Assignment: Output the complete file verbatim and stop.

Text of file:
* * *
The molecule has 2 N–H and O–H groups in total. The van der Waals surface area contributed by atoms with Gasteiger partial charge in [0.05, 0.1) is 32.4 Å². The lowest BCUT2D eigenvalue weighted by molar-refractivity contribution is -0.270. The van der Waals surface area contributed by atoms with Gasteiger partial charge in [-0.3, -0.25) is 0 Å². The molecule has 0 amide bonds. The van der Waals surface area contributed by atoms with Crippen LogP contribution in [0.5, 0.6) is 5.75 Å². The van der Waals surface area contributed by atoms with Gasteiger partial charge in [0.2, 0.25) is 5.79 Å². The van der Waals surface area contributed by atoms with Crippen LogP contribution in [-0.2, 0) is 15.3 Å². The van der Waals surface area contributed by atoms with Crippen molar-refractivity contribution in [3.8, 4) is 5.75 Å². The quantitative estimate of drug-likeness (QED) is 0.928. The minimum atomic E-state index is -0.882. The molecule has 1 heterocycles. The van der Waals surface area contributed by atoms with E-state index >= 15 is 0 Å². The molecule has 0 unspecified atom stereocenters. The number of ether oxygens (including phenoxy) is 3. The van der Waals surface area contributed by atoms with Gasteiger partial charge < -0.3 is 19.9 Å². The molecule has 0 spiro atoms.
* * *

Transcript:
The molecule has 2 N–H and O–H groups in total. The van der Waals surface area contributed by atoms with Gasteiger partial charge in [0.05, 0.1) is 32.4 Å². The lowest BCUT2D eigenvalue weighted by molar-refractivity contribution is -0.270. The van der Waals surface area contributed by atoms with Gasteiger partial charge in [-0.3, -0.25) is 0 Å². The molecule has 0 amide bonds. The van der Waals surface area contributed by atoms with Crippen LogP contribution in [0.5, 0.6) is 5.75 Å². The van der Waals surface area contributed by atoms with Gasteiger partial charge in [0.2, 0.25) is 5.79 Å². The van der Waals surface area contributed by atoms with Crippen LogP contribution in [-0.2, 0) is 15.3 Å². The van der Waals surface area contributed by atoms with Crippen molar-refractivity contribution in [3.8, 4) is 5.75 Å². The quantitative estimate of drug-likeness (QED) is 0.928. The minimum atomic E-state index is -0.882. The molecule has 1 heterocycles. The van der Waals surface area contributed by atoms with E-state index >= 15 is 0 Å². The molecule has 0 unspecified atom stereocenters. The number of ether oxygens (including phenoxy) is 3. The van der Waals surface area contributed by atoms with Gasteiger partial charge < -0.3 is 19.9 Å². The molecule has 0 spiro atoms.